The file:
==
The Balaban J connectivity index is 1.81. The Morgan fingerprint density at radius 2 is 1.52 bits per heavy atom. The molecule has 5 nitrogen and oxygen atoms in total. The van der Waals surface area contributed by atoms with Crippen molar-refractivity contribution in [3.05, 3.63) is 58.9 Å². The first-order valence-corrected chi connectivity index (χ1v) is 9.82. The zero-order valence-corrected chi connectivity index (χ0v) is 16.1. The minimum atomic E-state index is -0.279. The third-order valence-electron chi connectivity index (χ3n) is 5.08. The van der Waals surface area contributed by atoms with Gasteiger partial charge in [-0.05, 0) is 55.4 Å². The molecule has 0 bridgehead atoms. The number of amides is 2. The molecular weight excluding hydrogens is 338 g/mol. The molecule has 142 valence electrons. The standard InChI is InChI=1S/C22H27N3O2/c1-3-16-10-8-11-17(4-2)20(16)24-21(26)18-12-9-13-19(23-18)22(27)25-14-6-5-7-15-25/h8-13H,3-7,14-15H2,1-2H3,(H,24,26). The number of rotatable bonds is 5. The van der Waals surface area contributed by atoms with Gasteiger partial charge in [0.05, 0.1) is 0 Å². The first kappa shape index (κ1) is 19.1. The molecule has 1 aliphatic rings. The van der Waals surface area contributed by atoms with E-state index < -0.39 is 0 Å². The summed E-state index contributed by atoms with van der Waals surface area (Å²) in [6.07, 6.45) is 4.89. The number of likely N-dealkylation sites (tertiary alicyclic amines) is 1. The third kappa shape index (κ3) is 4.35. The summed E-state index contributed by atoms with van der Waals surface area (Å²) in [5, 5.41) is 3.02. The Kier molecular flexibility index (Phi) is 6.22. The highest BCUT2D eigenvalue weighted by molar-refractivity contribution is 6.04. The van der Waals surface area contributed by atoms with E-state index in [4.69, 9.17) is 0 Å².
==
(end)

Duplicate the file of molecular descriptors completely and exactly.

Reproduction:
The Balaban J connectivity index is 1.81. The Morgan fingerprint density at radius 2 is 1.52 bits per heavy atom. The molecule has 5 nitrogen and oxygen atoms in total. The van der Waals surface area contributed by atoms with Crippen molar-refractivity contribution in [3.05, 3.63) is 58.9 Å². The first-order valence-corrected chi connectivity index (χ1v) is 9.82. The zero-order valence-corrected chi connectivity index (χ0v) is 16.1. The minimum atomic E-state index is -0.279. The third-order valence-electron chi connectivity index (χ3n) is 5.08. The van der Waals surface area contributed by atoms with Gasteiger partial charge in [-0.05, 0) is 55.4 Å². The molecule has 0 bridgehead atoms. The number of amides is 2. The molecular weight excluding hydrogens is 338 g/mol. The molecule has 142 valence electrons. The standard InChI is InChI=1S/C22H27N3O2/c1-3-16-10-8-11-17(4-2)20(16)24-21(26)18-12-9-13-19(23-18)22(27)25-14-6-5-7-15-25/h8-13H,3-7,14-15H2,1-2H3,(H,24,26). The number of rotatable bonds is 5. The van der Waals surface area contributed by atoms with Gasteiger partial charge in [0.05, 0.1) is 0 Å². The first kappa shape index (κ1) is 19.1. The molecule has 1 aliphatic rings. The van der Waals surface area contributed by atoms with E-state index < -0.39 is 0 Å². The summed E-state index contributed by atoms with van der Waals surface area (Å²) in [6.07, 6.45) is 4.89. The number of likely N-dealkylation sites (tertiary alicyclic amines) is 1. The third kappa shape index (κ3) is 4.35. The summed E-state index contributed by atoms with van der Waals surface area (Å²) in [5, 5.41) is 3.02. The Kier molecular flexibility index (Phi) is 6.22. The highest BCUT2D eigenvalue weighted by molar-refractivity contribution is 6.04. The van der Waals surface area contributed by atoms with E-state index in [4.69, 9.17) is 0 Å².